This research reports the effects of two metabolic groups of bacteria on physiological activity and cognitive function in C57BL/6 mice. In one experiment, the mice on a diet supplemented with red kidney bean for 24 hr were able to complete an eight-arm radial learning maze in a shorter time than mice on a diet without red kidney beans. The median time required for mice to complete the maze when fed red kidney beans was 118 sec while the median time for mice on standard diet to finish the maze was 270 sec. Based on the cycle threshold values when using universal bacterial primers on mid-small intestine contents, the mice fed the red kidney bean diet had a greater number of gene copies of bacteria as compared to the intestinal contents of mice receiving the standard diet. The introduction of 1 X 109 live cells of Desulfovibrio vulgaris into the stomach of mice by gavage resulted in reducing the rate at which contents in the small intestine traveled and impaired cognitive function as assessed using the eight arm radial learning maze. The impaired performance of mice in the learning maze occurred only with actively metabolizing cells of D. vulgaris and not with heat-killed cells of D. vulgaris, or substituting saline or fermentable sugars for live cells of D. vulgaris. The amount of time spent in the center of the maze for mice receiving live D. vulgaris cells was 34 sec as compared to mice receiving heat-killed cells of D. vulgaris was 15 sec, saline was 13.5 sec and lactulose plus mannitol instead of live cells of D. vulgaris was 15.5 sec. Mice receiving live cells of D. vulgaris had almost ten times as many errors in completion of the maze than mice in the control groups. A contributing factor for impaired maze performance may be the high level of H2S in the mouse intestine.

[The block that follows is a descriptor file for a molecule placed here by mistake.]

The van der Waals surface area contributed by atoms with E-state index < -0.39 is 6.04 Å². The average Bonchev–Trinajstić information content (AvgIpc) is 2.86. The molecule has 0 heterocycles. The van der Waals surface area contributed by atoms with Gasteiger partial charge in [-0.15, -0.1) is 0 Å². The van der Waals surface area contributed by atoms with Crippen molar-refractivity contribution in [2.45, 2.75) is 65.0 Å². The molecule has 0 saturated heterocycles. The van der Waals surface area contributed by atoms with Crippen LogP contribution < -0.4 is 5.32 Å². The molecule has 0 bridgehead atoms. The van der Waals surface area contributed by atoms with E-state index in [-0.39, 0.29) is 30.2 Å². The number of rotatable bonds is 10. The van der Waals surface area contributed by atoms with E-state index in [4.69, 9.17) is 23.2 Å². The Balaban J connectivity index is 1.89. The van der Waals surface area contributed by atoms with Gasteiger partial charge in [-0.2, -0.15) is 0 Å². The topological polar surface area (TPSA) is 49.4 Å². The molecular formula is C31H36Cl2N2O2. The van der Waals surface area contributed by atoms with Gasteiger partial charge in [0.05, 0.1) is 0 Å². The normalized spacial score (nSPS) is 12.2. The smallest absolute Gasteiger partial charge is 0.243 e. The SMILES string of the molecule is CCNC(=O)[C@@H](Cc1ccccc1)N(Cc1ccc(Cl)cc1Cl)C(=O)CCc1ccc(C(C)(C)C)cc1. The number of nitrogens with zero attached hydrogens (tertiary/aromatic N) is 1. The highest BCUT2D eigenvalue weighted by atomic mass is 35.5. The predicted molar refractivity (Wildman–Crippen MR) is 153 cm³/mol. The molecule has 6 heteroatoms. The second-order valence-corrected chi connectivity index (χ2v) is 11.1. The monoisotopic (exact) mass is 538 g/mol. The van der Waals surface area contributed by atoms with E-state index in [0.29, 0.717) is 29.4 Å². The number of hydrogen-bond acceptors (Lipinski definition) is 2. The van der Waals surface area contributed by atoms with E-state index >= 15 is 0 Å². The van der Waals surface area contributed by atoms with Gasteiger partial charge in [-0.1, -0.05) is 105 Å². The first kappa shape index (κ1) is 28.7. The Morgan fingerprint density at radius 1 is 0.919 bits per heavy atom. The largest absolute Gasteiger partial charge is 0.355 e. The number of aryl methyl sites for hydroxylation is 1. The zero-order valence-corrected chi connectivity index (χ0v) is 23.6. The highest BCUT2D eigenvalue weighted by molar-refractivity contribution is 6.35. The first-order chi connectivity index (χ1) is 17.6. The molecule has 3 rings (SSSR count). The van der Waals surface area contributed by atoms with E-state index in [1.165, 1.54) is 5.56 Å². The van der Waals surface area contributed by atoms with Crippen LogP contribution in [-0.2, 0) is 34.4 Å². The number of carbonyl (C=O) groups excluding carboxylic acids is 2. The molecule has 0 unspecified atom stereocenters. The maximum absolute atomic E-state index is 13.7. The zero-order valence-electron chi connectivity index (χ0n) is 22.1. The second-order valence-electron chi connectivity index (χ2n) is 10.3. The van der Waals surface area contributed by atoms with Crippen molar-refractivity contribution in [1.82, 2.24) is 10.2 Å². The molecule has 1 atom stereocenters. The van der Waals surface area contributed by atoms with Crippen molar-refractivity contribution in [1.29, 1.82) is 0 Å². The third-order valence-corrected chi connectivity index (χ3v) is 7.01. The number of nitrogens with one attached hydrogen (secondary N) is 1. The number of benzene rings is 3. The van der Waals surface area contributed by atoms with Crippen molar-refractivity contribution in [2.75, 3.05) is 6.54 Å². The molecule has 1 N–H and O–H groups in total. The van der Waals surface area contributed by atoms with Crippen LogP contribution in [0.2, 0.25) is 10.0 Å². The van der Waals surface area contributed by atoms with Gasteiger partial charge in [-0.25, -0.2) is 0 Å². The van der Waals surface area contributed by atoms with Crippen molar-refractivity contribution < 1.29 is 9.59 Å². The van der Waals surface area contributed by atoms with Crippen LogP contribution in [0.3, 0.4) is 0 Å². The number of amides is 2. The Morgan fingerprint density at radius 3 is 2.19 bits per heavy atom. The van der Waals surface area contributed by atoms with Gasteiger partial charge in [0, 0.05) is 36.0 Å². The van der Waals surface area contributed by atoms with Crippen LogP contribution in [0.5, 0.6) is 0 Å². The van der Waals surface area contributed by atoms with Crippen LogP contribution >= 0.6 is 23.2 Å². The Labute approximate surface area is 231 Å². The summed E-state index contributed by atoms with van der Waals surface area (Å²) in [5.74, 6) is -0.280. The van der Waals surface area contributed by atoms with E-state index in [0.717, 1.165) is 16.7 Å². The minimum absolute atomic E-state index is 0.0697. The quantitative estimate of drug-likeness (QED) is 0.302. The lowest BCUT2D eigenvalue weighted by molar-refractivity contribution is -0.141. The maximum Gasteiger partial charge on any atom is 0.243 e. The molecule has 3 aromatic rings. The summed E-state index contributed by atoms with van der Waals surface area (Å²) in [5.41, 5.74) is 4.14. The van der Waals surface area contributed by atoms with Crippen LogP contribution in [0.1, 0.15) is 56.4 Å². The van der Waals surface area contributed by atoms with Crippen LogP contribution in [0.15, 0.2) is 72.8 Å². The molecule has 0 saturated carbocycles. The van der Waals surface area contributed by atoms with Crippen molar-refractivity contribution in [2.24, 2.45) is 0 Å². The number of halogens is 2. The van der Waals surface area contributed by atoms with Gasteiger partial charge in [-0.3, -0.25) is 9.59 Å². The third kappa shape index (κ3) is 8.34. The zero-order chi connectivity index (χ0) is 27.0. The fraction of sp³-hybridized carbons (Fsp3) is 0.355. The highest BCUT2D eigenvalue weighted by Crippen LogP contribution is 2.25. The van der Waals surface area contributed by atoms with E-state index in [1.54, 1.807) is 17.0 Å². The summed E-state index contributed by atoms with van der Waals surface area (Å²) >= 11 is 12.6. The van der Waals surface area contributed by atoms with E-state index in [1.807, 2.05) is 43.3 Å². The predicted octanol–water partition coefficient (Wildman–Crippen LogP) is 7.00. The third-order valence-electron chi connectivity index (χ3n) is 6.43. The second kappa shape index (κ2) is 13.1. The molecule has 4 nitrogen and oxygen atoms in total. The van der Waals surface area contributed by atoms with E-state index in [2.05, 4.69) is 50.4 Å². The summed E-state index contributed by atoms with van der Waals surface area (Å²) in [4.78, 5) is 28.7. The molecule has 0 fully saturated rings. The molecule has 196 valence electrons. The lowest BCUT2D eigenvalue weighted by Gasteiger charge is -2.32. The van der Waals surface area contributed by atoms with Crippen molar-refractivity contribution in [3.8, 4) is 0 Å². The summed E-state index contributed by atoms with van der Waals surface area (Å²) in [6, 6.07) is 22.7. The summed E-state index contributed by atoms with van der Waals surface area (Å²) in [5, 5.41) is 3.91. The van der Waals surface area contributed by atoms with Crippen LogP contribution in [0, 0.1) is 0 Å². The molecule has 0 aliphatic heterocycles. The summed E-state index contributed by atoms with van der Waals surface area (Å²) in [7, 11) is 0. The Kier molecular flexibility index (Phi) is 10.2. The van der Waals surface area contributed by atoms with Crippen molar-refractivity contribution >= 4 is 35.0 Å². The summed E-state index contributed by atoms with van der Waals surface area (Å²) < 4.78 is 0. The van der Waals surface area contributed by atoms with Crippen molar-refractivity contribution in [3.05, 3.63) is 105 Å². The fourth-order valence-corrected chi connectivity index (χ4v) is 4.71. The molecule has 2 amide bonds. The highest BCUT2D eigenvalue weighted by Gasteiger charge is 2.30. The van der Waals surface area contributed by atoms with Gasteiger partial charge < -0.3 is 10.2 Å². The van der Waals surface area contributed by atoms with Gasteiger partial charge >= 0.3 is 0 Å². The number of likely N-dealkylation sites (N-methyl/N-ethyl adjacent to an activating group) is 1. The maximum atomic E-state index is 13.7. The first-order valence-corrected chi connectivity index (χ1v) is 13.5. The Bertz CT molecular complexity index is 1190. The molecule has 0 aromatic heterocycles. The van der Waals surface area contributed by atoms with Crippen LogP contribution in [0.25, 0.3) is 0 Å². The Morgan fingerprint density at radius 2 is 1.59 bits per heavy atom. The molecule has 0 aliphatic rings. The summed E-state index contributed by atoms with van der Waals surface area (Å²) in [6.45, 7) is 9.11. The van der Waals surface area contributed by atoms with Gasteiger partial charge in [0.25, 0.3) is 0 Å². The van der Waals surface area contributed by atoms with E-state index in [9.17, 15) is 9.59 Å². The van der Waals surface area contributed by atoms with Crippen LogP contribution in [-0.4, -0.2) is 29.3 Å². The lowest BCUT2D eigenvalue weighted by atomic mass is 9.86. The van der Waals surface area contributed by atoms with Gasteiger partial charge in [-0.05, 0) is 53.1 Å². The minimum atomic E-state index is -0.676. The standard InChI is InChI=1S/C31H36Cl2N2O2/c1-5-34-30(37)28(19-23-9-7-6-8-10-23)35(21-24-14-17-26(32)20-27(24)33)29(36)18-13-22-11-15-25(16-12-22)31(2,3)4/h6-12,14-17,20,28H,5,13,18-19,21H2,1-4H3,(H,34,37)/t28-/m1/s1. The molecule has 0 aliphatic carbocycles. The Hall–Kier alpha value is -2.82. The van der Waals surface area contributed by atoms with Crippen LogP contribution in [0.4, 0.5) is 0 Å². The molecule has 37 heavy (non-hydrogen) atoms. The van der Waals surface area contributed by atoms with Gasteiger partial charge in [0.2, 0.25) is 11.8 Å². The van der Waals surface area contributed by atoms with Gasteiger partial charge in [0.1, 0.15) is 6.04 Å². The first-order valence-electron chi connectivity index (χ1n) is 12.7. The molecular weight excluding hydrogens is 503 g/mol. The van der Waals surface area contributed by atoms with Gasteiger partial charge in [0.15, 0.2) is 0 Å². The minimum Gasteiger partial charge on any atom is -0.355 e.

Winkler Bacterial Overgrowth Fund
H2S, intestinal motility, hydrogen sulfide, radial arm maze, bacterial overgrowth, fermentation, working memory, gut, microbiota, microbiome
Level of Degree
UNM Biology Department
First Committee Member (Chair)
Second Committee Member
Ritz, Nathaniel. "THE EFFECTS OF INTESTINAL SULFATE-REDUCING BACTERIA ON COGNITIVE BEHAVIOR AND INTESTINAL TRANSIT IN MICE." (2014). http://digitalrepository.unm.edu/biol_etds/96